|Portsmouth (Broad Street) (SZ629996)
|78 miles (125.5 km)
| A10, A2, A23, A24, A205, M25, A31, A272,
A3(M), A27, M27,M275
|Route outline (key)
At the time of classification, no roads in the City of London itself were classified, and so the A3 started at the southern end of London Bridge. However, by 1927, it had been extended northwards along King William Street to start at Bank.
Construction of the Kingston Bypass started in 1923 and opened to traffic on 28th October, 1927 as a joint project with the A298 Merton Spur. The original road became an extension of the A308 into Kingston itself, and then an extension of the A307 to the bypass' original ending point at Littleworth Common.
The Esher Bypass joined onto the southern end of the Kingston Bypass, and opened to traffic on 15th December 1976. This left a short stub of Kingston Bypass west of Hook, which was renumbered as an extension of the A309.
The Ripley bypass opened in February 1976. The original A3 was downgraded to the B2215.
Construction of the original Guildford and Godalming Bypass started in 1929 and opened to traffic in June 1934. The bypass left the original A3 alignment at Stoke Park, and ran west along Woodbridge Road and Midleton Road, to rejoin the old road at Milford. The pre-bypass route was renumbered as the A3100. In August 1981, a second bypass opened, diverting the A3 away from the eastern section of the original bypass beyond the A322, which had numerous at-grade junctions and urban development. This old section of bypass became a western extension of the A25.The Godalming bypass was upgraded to full grade separated dual carriageway between the Hogs Back and Milford by the Compton to Shackleford Improvement Scheme, opening in 1989-90.
In December 1984 the A3 was dualled between Witley junction and Rodborough Hill. Following public consultation in 1985 and a preferred route announcement in 1986, the orders for the Milford Bypass were published in 1990 and the road opened in 1993. This created a continuous dual carriageway between Robin Hood Gate and Gibbet Hill.
A bypass for Liphook and Petersfield had been proposed since the early 1960s, but only opened to traffic in 1992 - the old road being downgraded to the B2070. In the intervening years between proposal and construction, several portions of the old A3 had been dualled online - most of these have now had one lane hatched out.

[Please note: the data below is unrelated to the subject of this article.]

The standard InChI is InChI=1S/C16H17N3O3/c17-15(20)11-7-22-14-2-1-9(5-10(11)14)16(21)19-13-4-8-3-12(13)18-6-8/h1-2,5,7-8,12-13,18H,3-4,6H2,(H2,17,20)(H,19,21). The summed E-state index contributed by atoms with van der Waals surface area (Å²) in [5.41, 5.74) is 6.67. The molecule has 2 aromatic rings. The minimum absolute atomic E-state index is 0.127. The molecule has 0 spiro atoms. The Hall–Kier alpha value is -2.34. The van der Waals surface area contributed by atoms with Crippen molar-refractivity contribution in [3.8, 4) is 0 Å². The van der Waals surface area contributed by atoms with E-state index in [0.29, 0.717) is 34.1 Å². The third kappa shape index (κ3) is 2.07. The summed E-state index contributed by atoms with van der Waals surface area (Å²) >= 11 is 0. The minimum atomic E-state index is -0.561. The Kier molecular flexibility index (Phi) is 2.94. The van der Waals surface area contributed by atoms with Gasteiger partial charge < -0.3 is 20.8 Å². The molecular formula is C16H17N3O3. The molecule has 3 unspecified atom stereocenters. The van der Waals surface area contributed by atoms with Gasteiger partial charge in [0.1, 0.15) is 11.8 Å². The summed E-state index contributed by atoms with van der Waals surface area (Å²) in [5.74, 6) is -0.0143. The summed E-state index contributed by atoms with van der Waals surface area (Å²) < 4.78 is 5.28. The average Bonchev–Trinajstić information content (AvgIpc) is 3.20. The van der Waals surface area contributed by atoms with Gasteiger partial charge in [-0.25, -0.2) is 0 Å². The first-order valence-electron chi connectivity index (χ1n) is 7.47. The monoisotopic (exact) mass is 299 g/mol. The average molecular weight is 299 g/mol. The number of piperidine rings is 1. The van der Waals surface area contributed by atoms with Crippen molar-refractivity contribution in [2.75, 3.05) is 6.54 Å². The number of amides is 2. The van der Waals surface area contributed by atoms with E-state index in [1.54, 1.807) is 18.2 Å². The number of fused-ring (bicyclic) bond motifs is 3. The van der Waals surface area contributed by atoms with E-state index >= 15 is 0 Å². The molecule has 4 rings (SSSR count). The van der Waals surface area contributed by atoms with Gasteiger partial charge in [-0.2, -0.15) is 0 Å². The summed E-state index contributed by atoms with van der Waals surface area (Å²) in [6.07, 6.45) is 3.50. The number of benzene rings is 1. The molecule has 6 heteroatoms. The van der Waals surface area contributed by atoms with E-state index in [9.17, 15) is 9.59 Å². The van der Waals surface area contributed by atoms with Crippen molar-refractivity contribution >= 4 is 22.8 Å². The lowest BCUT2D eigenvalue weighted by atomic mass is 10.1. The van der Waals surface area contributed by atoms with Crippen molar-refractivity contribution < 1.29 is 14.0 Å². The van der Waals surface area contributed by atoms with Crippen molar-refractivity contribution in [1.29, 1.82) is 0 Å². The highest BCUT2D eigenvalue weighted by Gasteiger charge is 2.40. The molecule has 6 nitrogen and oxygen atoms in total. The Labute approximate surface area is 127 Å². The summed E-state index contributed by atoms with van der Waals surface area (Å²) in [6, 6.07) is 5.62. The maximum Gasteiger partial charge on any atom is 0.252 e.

Between Petersfield and Horndean the road used to climb to the top of Butser Hill (not quite to the summit), and then snake down in a section known locally as 'Cannonball Corner'. At the bottom it would then climb Gravel Hill. Canonball Corner was replaced by a flat dual carriageway in the 1960s. Some of the old road is still visible by Queen Elizabeth Country Park, while most of it was demolished when the cutting was built.
In the 1960s a new southbound carriageway was provided on a much smoother alignment between Gravel Hill and Clanfield. Space was provided for both carriageways, but it was another 30 years before a new northbound carriageway joined it, making it look like any other dual carriageway. The old road became today's London Road, and a flyover replaced the crossroads.
South of here, a new southbound carriageway had been built between Clanfield and Horndean in the 1950s, ending at what's now the start of the A3(M). Again space was left for a wider road to be built. When the A3(M) opened in 1979, this section gained another new southbound carriageway, with the old southbound becoming the new northbound and the old northbound becoming a local access road.
The start of the A3(M) represents the point from which it would have been too difficult to widen the road online.
Through Cosham, the A3 originally ran through along the High Street and across the level crossing, before being by-passed by Northern Road by 1930. Northern Road was renumbered as the A397 when the M27 and M275 opened in the area in 1976.
After the opening of the Liphook and Petersfield Bypass, the A3 was a completely dual carriageway route from the M25 to the A27, except for the single carriageway route through Hindhead. After decades of negotiation and planning, the Hindhead Tunnel finally opened to traffic on 29 July 2011.